For those of you that are fans of this series featuring Roy Grace you’ll be pleased to hear that if anything, this eleventh outing is even better than the previous ten with the writing engaging from the start, the quality of the research impeccable and the story arcs holding their own without overshadowing the exciting new plot.
On a December evening Logan Summerville is returning home after a bad day, looking forward to a glass of wine, she drives down the ramp into the underground car park where she spots a lurking figure. The last her fiancé Nick Walton heard from her was a panicked phone call which ended with a blood curdling scream. He calls the police who find no trace of Logan, her car is parked with her phone inside but there don’t seem to be any clues to where she has gone.
The story is told over the consecutive days of the investigation into what has happened to Logan but soon incorporates a murder as on the same afternoon a pathway that has been in place for twenty years is dug up by workmen who find a body. So Roy Grace has one murder investigation to add to the possible abduction already underway and there is the upcoming funeral of a much-loved fellow officer who died at the end of the last book. With the team mourning the loss of their friend Grace has to find a way to keep them motivated. All this in the week that he is supposed to be moving into his new home with Cleo and baby Noah. Will this be the investigation that causes their relationship to crack under the strain?
It doesn’t take to many pages to be turned before another body is found along with another missing woman who looks very much like Logan and Grace has to consider that Brighton may have its first serial killer for eighty years. Now I thought I’d had my fill of serial killers but Peter James has really researched his subject matter and references some of the true instances which are familiar to us all when deciding how to flush the perpetrator out which keeps the focus very much on the detection rather than glorifying the crime itself.
One of the reasons I get so excited about reading the latest in this series, and this is one that is a must-have, is because I love meeting the characters which have flourished over the previous series. I know I often say I don’t feel the need to like the characters in the books I read but the ones in this series do feel like friends. With a variety of characters who are anything but one-dimensional,particularly when you have seen their characters develop, like Norman Potts who has had layers of depth added as the series progressed. It is also nice to have a story where those investigating get on; I love the way the team interact and there are the odd little quips that lighten the mood at well-timed moments. Of course no Roy Grace novel would be complete without a mention of Marlon the goldfish and Sandy the missing wife, this one is no different!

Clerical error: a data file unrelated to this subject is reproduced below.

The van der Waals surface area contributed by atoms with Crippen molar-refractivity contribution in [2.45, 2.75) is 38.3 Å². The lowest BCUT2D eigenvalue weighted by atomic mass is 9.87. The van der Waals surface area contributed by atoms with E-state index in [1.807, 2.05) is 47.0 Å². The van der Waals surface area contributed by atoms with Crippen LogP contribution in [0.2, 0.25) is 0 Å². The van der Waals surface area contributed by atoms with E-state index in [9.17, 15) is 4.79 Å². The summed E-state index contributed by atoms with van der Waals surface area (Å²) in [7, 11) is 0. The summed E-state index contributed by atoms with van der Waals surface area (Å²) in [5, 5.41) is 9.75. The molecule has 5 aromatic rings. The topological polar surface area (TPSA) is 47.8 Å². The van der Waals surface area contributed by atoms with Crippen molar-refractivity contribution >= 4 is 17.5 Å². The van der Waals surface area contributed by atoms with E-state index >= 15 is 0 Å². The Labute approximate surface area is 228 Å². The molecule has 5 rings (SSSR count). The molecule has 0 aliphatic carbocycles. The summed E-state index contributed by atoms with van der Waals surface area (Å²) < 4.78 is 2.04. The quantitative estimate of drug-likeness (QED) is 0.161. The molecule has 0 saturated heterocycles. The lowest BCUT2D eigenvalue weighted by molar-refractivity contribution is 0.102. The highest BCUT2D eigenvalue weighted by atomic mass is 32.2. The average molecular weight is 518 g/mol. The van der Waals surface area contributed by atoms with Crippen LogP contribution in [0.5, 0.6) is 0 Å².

If you haven’t read any of this series, you are in for a real treat, start at the beginning and get to see Brighton bought to life with some of the best crime writing around.
Roy Grace Series in order
I’d like to say an enormous thank you to Midas PR who probably heard the screams of delight when they contacted me to see if I’d like to review this novel in return for a review. You Are Dead is published next week on 21 May 2015 and I recommend that you go and buy yourself a copy.
Part of the material Midas PR provided with the book included details of how Peter James created his serial killer for this book:
In Peter’s research to create his central villain for this novel, he eventually singled out four names. They came from a catalogue of murderers who had taken three or more lives at different times – the actual definition of a serial killer. Those four were Ted Bundy, Dennis Rader, Harold Shipman and Dennis Nilsen. What fascinated him about them was how outwardly each appeared to be such very respectable men. Shipman, for example, was a well-loved family doctor. Nilsen was in the army, then a police officer, then Executive Officer for a Jobcentre. Rader was a family man, a church warden, scout leader and local government compliance officer. Because of their intelligence, their lack of emotion, and their veneers of respectability, all four of these men got away with their killings over many years. Each of them very nearly got away with it completely.
Go on, you must be tempted by now!